THE FINAL COUNTDOWN
The countdown continues…again!
The countdown continues!
2016 wasn’t the best year for movies if you didn’t go out of your way to actively seek ones outside the major releases. However, not all of us have the time to either go to the theaters or dig into post-festival favorites. This year I’ve curated my recommendations for 2016’s best movies. Many films were solid-to-good this year but I must admit it was easier this year to weed out what I thought veered into “excellence” in terms of offering that perfect mix of “new & exciting or ambitious” and/or accessible to general viewers. This list spans mega-budget spectacle to micro-budget indie films, strange foreign pictures and like all my other omnibus reviews attempts to rate or encapsulate the range of what cinema offered this year.
Without further ado, the countdown:
I was first introduced to the filmmaker Jacques Audiard with the intense crime opus A Prophet. That film was easily one of the greatest crime dramas this side of The Godfather, it followed a Muslim teen sent to prison who rises in the world of France’s organized crime both as a matter of necessity and in order to better his lot in life. I’m here to tell you that while Dheepan is not a step forward for Audiard, the film nonetheless represents everything that makes him one of the truly exciting voices in contemporary cinema. Like that 2009 feature (which was France’s entry into the Academy Awards at the time) Dheepan is harrowing saga about people who go through tremendous suffering on their way to freedom in a country that isn’t their own.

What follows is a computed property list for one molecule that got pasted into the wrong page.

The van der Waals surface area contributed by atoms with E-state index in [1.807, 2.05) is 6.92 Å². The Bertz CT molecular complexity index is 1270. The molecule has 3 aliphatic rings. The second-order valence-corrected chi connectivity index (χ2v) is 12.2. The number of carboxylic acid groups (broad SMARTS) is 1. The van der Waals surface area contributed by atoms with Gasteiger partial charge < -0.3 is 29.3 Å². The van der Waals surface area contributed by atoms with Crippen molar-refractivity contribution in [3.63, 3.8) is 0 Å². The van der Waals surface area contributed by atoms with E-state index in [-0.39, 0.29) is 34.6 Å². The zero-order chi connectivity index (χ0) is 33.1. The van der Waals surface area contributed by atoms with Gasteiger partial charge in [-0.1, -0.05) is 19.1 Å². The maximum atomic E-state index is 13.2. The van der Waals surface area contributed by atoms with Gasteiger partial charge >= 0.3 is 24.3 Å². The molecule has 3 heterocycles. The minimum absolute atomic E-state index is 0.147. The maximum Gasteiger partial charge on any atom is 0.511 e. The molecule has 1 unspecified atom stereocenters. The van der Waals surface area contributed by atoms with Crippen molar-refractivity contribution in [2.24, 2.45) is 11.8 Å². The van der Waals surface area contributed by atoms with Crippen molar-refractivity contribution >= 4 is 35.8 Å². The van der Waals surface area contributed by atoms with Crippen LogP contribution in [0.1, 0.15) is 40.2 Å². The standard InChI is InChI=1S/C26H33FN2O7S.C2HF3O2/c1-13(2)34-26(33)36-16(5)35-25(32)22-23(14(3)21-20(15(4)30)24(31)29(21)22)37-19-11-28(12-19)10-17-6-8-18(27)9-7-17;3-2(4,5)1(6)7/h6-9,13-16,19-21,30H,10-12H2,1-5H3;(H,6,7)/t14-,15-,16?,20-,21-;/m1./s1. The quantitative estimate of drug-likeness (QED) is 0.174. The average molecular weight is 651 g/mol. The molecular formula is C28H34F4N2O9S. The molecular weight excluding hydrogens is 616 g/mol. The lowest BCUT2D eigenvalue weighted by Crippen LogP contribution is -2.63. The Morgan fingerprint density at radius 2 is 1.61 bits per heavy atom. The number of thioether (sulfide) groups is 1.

The erotic drama is a unique subgenre unto itself. There’s always been a stigma associated with it in terms of the inherent sleaze juxtaposed with often revealing explorations of lust, love, sex, sexuality and the specificity of emotions associated when two or more individuals connect or attempt to connect on a physical and/or emotional level. The infamous classic Nagisa Oshima film, In the Realm of the Senses made it a point to juxtapose his lead lovers’ fiery passion with their self-imposed solipsism. Luca Guadagnino’s gorgeous A Bigger Splash sets itself in a rather “on the nose” yet still effective metaphor for this specific form of myopia and hedonism: most of the action takes place by a swimming pool on a private island surrounded by the sea. Essentially a riff on The Big Chill and 9 ½ Weeks, this vibrant tale is about the lustful intertwining love square between four individuals.